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Bug 586570 - php updates change permissions on /var/lib/php/session
Summary: php updates change permissions on /var/lib/php/session
Alias: None
Product: Red Hat Enterprise Linux 5
Classification: Red Hat
Component: php
Version: 5.5
Hardware: All
OS: Linux
Target Milestone: rc
: ---
Assignee: Joe Orton
QA Contact: BaseOS QE - Apps
Depends On:
TreeView+ depends on / blocked
Reported: 2010-04-27 21:47 UTC by Elliott Forney
Modified: 2011-06-24 08:56 UTC (History)
0 users

Fixed In Version:
Doc Type: Bug Fix
Doc Text:
Clone Of:
Last Closed: 2011-06-24 08:56:36 UTC
Target Upstream Version:

Attachments (Terms of Use)

Description Elliott Forney 2010-04-27 21:47:20 UTC
Description of problem:

Each time we install a php update it changes the permissions on /var/lib/php/session to 755

Version-Release number of selected component (if applicable):


How reproducible:


Steps to Reproduce:
1.  change permissions for /var/lib/php/session to say 1733
2.  install php update
3.  permissions are changed back to 755
Actual results:

Permissions are changed to 755 on update.

Expected results:

Permissions should be left alone.

Additional info:

We run suPHP on a shared platform.  This requires users other than apache to be able to write session files in /var/lib/php/session  Everyone's sessions break when we install a php update and we have to fix the permissions on this directory.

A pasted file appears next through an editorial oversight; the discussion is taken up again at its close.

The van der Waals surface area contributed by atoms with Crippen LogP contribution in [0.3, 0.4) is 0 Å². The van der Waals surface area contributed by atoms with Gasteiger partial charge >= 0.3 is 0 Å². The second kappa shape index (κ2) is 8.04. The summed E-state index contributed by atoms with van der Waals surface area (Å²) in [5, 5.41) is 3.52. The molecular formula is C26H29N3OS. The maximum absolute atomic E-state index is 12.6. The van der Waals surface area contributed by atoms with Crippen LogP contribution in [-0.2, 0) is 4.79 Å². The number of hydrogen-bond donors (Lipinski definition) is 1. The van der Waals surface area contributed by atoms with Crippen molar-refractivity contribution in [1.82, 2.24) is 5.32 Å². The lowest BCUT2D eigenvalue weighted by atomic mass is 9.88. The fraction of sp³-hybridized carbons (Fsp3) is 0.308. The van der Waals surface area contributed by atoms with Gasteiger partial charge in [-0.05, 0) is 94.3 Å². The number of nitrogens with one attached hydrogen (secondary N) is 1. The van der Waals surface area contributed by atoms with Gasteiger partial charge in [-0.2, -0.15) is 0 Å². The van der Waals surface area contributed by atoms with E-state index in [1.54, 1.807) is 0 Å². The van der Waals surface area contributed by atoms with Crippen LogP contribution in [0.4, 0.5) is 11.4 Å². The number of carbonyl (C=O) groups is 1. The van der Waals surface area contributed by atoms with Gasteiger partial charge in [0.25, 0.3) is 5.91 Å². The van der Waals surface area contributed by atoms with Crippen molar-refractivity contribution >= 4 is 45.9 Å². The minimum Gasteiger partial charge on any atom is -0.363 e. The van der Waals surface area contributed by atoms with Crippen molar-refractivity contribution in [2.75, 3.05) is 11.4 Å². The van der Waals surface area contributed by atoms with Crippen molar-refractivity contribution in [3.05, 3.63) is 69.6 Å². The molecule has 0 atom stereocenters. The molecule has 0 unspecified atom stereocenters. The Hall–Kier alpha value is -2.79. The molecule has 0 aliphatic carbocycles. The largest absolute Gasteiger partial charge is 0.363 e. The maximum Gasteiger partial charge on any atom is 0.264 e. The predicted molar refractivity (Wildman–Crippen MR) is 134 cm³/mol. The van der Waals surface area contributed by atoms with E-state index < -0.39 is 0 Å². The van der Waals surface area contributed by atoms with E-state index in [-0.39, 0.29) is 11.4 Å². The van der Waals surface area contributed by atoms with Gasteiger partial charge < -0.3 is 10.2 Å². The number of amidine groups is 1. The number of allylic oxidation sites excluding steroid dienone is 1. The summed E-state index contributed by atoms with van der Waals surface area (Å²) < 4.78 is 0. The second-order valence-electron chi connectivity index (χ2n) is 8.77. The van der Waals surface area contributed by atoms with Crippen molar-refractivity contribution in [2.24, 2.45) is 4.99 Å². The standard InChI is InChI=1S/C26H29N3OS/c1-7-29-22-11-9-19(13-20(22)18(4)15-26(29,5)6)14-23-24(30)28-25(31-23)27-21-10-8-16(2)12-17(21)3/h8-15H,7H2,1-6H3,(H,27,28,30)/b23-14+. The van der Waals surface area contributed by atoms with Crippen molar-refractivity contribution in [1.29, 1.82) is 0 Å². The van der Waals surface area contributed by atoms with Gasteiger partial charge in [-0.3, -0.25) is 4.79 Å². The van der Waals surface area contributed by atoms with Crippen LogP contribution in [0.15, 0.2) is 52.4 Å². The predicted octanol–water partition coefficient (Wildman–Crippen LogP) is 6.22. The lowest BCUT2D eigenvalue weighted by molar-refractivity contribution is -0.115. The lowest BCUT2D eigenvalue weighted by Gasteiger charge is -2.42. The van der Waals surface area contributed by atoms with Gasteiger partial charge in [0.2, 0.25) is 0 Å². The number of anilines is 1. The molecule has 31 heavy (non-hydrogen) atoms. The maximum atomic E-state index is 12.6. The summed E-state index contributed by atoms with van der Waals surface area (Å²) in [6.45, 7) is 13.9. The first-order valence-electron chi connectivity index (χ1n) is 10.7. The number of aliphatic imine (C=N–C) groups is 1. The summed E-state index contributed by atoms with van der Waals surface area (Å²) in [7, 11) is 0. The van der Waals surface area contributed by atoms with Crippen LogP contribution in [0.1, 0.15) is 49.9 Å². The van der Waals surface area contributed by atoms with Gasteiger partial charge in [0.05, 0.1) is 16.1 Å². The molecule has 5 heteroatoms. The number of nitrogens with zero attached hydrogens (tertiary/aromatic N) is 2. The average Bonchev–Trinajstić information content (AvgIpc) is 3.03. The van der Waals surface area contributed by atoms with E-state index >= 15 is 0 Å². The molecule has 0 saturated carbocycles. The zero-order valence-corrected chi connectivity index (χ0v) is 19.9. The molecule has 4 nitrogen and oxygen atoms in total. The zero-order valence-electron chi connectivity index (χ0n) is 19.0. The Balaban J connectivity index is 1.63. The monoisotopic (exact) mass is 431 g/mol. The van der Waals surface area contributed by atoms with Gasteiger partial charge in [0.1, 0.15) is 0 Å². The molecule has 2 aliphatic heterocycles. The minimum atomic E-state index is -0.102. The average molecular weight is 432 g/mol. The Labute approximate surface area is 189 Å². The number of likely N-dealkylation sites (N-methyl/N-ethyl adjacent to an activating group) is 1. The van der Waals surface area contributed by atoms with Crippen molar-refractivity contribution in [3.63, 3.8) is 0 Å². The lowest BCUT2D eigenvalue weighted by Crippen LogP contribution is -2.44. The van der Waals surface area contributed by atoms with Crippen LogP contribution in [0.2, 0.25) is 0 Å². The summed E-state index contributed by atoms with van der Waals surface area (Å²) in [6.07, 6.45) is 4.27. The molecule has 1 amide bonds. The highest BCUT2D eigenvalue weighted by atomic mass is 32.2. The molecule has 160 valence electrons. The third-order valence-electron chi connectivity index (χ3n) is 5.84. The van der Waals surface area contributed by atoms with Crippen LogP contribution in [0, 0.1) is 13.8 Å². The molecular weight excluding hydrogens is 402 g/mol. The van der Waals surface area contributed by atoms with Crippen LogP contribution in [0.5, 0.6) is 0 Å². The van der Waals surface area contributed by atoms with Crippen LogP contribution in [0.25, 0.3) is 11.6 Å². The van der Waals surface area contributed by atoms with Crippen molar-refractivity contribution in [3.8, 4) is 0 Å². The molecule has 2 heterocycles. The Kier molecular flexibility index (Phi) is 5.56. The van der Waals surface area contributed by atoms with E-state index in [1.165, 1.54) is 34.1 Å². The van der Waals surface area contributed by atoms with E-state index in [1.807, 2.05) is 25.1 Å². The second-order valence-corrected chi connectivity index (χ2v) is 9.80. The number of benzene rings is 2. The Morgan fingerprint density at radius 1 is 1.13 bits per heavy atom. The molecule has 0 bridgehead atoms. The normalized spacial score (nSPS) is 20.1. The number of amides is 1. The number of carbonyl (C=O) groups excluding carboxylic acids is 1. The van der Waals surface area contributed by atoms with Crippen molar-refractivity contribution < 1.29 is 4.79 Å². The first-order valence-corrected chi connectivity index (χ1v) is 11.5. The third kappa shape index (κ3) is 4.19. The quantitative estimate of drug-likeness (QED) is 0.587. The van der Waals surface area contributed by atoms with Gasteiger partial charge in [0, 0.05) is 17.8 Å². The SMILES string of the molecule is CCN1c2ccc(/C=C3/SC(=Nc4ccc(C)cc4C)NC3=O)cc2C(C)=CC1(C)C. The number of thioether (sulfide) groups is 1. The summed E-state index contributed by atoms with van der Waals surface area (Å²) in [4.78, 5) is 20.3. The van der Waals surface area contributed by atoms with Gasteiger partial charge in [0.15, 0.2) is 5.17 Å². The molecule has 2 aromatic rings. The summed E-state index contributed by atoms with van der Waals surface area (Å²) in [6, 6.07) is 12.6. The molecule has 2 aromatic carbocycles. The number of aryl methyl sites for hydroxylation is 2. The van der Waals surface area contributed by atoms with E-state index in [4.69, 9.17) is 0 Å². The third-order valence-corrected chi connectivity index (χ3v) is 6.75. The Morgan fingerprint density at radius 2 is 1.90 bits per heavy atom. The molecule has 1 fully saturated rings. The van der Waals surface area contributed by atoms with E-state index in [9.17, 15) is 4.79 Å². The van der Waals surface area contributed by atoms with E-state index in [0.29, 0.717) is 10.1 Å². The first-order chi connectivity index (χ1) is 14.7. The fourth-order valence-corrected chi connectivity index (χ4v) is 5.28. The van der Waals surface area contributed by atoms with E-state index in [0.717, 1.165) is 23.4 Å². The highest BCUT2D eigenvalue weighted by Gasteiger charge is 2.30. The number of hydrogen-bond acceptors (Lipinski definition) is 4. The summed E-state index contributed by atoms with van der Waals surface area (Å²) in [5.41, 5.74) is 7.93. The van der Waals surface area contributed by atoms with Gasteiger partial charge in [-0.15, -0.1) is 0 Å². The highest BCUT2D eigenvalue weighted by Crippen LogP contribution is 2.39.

Comment 1 Joe Orton 2010-07-07 13:52:54 UTC
The behaviour described is expected: the directory is under package management control so any changes to permissions, owernship, etc, should not be expected to be preserved across package upgrades.

If you want to use a directory with different permissions you'll have to create one and change the session.save_path setting in php.ini.   I'm not sure I see any other solution here.

Comment 2 Elliott Forney 2010-08-30 20:29:43 UTC
Looks like you are correct:  there is really no way to prevent this from happening with rpm.  I wish I could modify permissions on files/directories under package management without having my toes stepped on but I suppose that is a bit of a philosophical argument and could bring up a number of other issues.  Thanks anyhow!

Comment 3 Joe Orton 2011-06-24 08:56:36 UTC
I think you can use ACLs to do this (setfacl), which RPM may not overwrite, but using a different directory is probably better.

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